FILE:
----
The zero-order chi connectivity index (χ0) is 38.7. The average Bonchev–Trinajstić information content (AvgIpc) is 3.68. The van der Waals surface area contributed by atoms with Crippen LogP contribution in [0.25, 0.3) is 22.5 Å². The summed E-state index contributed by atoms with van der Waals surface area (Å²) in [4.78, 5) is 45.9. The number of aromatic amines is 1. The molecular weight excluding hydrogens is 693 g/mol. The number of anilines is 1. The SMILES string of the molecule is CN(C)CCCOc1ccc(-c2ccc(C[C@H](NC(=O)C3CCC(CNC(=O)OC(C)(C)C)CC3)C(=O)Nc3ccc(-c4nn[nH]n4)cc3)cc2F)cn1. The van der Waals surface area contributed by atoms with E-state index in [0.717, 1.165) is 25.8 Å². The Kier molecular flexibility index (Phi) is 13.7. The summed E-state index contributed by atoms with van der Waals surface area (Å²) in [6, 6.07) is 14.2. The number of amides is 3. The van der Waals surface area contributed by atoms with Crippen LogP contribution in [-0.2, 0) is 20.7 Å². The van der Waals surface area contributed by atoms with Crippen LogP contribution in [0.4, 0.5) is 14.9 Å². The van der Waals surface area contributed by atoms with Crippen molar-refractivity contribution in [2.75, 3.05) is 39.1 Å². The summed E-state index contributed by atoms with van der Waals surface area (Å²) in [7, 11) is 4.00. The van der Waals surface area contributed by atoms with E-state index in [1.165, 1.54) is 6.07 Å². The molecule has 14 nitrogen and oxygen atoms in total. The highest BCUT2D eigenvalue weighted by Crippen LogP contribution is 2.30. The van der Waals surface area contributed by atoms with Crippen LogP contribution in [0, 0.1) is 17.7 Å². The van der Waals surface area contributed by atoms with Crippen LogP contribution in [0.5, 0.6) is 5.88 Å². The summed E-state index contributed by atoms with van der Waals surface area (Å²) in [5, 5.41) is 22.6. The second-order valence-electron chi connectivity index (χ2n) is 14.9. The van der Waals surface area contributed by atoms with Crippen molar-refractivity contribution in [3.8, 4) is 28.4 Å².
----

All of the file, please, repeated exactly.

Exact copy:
The zero-order chi connectivity index (χ0) is 38.7. The average Bonchev–Trinajstić information content (AvgIpc) is 3.68. The van der Waals surface area contributed by atoms with Crippen LogP contribution in [0.25, 0.3) is 22.5 Å². The summed E-state index contributed by atoms with van der Waals surface area (Å²) in [4.78, 5) is 45.9. The number of aromatic amines is 1. The molecular weight excluding hydrogens is 693 g/mol. The number of anilines is 1. The SMILES string of the molecule is CN(C)CCCOc1ccc(-c2ccc(C[C@H](NC(=O)C3CCC(CNC(=O)OC(C)(C)C)CC3)C(=O)Nc3ccc(-c4nn[nH]n4)cc3)cc2F)cn1. The van der Waals surface area contributed by atoms with E-state index in [0.717, 1.165) is 25.8 Å². The Kier molecular flexibility index (Phi) is 13.7. The summed E-state index contributed by atoms with van der Waals surface area (Å²) in [6, 6.07) is 14.2. The number of amides is 3. The van der Waals surface area contributed by atoms with Crippen LogP contribution in [-0.2, 0) is 20.7 Å². The van der Waals surface area contributed by atoms with Crippen LogP contribution in [0.4, 0.5) is 14.9 Å². The van der Waals surface area contributed by atoms with Crippen molar-refractivity contribution in [2.75, 3.05) is 39.1 Å². The summed E-state index contributed by atoms with van der Waals surface area (Å²) in [7, 11) is 4.00. The van der Waals surface area contributed by atoms with E-state index in [1.165, 1.54) is 6.07 Å². The molecule has 14 nitrogen and oxygen atoms in total. The highest BCUT2D eigenvalue weighted by Crippen LogP contribution is 2.30. The van der Waals surface area contributed by atoms with Crippen LogP contribution in [0, 0.1) is 17.7 Å². The van der Waals surface area contributed by atoms with Crippen LogP contribution in [0.5, 0.6) is 5.88 Å². The summed E-state index contributed by atoms with van der Waals surface area (Å²) in [5, 5.41) is 22.6. The second-order valence-electron chi connectivity index (χ2n) is 14.9. The van der Waals surface area contributed by atoms with Crippen molar-refractivity contribution in [3.8, 4) is 28.4 Å².